The Art and Science of Brewing

There’s never been a more exciting time to be a licensee. The variety of beers has just exploded over the last few years. There’s vegan beers, murk bombs, twig beers, saison and sours, DIPA’s, fruit beers, barrel aged beers, hop forward bitters, the list is endless.

The difficult bit is keeping up with all the types of beer and being able to talk knowledgably about them to your customers.

Over the coming few months we will look at the different beer styles but first its best to start with the basic brewing process.

Brewing goes back about 9000 years but the fundamental process has remained relatively unchanged.

Yeast is used to ferment a starch source to produce alcohol, this is then drunk in its basic form or other flavourings are added to it to enhance the taste. In the case of beer, the starch comes primarily from barley. In the fields the barley is basically a sugar source used by the plant to grow, but it is in a dormant form and is very hard or not friable as brewers say. The barley corn has to be soaked in water which tricks it into thinking it’s time to grow and to break the starches down to a softer or friable form. At this stage the barley is now called malt. Once all the starch has been broken down, the brewer will dry the grain out in a kiln to stop the process. If he turns the kiln up high he starts to cook the malt, and produces dark roasted malts that he can use to colour the beer and add roasted characters. Think of Porter or Stout beers. If he kilns it lightly he produces ale or lager malts that give the beer its malty sweet taste.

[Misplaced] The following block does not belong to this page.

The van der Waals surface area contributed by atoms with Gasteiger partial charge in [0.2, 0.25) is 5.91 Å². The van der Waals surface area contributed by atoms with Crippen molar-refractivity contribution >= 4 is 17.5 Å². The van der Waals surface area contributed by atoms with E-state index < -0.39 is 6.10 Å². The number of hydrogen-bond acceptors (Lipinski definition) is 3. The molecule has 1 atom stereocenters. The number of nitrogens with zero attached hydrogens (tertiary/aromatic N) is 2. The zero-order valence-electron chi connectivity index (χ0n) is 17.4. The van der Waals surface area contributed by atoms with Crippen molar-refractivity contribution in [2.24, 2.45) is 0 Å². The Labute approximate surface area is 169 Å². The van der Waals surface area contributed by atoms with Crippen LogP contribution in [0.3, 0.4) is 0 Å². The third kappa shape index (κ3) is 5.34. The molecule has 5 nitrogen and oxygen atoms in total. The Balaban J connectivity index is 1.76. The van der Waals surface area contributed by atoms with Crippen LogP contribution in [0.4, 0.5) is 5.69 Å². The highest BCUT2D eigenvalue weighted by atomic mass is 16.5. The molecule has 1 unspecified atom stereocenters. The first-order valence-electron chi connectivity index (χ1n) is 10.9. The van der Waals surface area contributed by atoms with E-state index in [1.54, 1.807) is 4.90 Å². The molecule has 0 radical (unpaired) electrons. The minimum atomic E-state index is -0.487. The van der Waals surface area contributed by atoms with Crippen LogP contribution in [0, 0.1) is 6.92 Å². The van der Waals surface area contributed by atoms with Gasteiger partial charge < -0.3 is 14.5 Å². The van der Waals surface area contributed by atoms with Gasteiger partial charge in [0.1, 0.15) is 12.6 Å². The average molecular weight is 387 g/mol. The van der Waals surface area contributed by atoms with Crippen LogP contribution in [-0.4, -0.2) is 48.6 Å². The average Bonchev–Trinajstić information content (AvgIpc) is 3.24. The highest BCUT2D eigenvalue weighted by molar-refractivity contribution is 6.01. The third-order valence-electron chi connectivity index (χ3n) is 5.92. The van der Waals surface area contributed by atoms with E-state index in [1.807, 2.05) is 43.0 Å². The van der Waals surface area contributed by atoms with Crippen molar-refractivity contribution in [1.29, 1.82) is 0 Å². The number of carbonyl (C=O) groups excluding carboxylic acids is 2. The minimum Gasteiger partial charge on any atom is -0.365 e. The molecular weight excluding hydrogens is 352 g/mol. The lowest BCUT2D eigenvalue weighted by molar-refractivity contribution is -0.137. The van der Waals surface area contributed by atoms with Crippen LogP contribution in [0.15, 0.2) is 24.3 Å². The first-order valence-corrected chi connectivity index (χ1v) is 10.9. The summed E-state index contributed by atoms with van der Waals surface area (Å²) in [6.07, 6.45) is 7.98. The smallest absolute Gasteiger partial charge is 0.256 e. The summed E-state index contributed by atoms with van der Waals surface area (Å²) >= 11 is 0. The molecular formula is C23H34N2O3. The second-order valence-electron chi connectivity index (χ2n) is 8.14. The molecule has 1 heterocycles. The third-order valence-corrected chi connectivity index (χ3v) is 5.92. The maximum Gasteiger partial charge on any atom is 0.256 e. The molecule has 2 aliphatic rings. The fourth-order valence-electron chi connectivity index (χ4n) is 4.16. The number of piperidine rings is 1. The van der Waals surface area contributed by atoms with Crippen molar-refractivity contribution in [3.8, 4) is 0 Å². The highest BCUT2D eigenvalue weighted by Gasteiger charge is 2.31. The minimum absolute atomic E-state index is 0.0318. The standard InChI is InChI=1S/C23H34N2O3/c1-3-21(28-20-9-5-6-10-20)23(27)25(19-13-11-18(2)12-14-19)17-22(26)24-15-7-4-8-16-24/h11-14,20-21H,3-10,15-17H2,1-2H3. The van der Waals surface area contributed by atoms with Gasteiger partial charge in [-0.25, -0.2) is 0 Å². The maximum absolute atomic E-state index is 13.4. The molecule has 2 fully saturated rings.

The brewer then takes these malts and mills them into a course powder called grist, you’ve heard of the saying grist to the mill, this is where it comes from. He then mixes the malt with warm water, which he calls liquor to make a thick porridge. Inside the malt are natural enzymes, the warm environment suits them and they start to break the starches down to even smaller sugars that the yeast can use. After about an hour the brewer will spray or sparge hot liquor on the grain and this rinses all of the sugars out and producing a thick brown solution called wort. This process takes place in the mash tun, a large tank with a slotted base so the grain stays on the top and the wort runs out of the bottom.

The brewer takes this wort and boils it up in a large kettle that he calls a copper. This is where the hops are added and the boiling wort extracts all of the bitterness and aromas from the hops. This takes about an hour and a half and at the end of the process the brewer has a sweet bitter but hot solution. If he added the yeast straight away into this liquid he would kill it so he has to cool it first. Once the wort is cooled it is run into fermenting tanks and the yeast is added. The yeast is a specific brewing variety called Saccharomyces Cerevisiae and is very different from the yeast that you use to produce bread. The name literally means, sugar fungus that gets its strength from grain, which is exactly what it does. Over about a week the yeast will chomp away on all those sugars from the malt and produce alcohol, flavours and carbon dioxide, it also grows five times its own weight so the brewer has a ready supply of yeast for the next brew. At the end of the week you now have beer, it’s a little raw and needs to mature so at this stage it is called green beer.

The brewer now needs to decide how he is going to package it to send it to the pub. If he wants cask beer he removes most of the yeast, puts the beer in a cask and sends it out. If he wants keg, bottle or can beer he will filter all of the yeast out pasteurise the beer, gas it and put it into the kegs, bottles or cans.

All beer is produced in a similar way, so how does the brewer get all the different styles that are available in the pub?

This is where the art of the brewer comes in, different raw materials, different times, temperatures, different tanks, slight tweaks to the process. Think of the brewer as a chef, in fact it would be fair to say that a good brewer is a cross between a scientist and an artist. Over the coming months we will start to look at how the brewers’ artistry is used to produce literally thousands of different beer styles.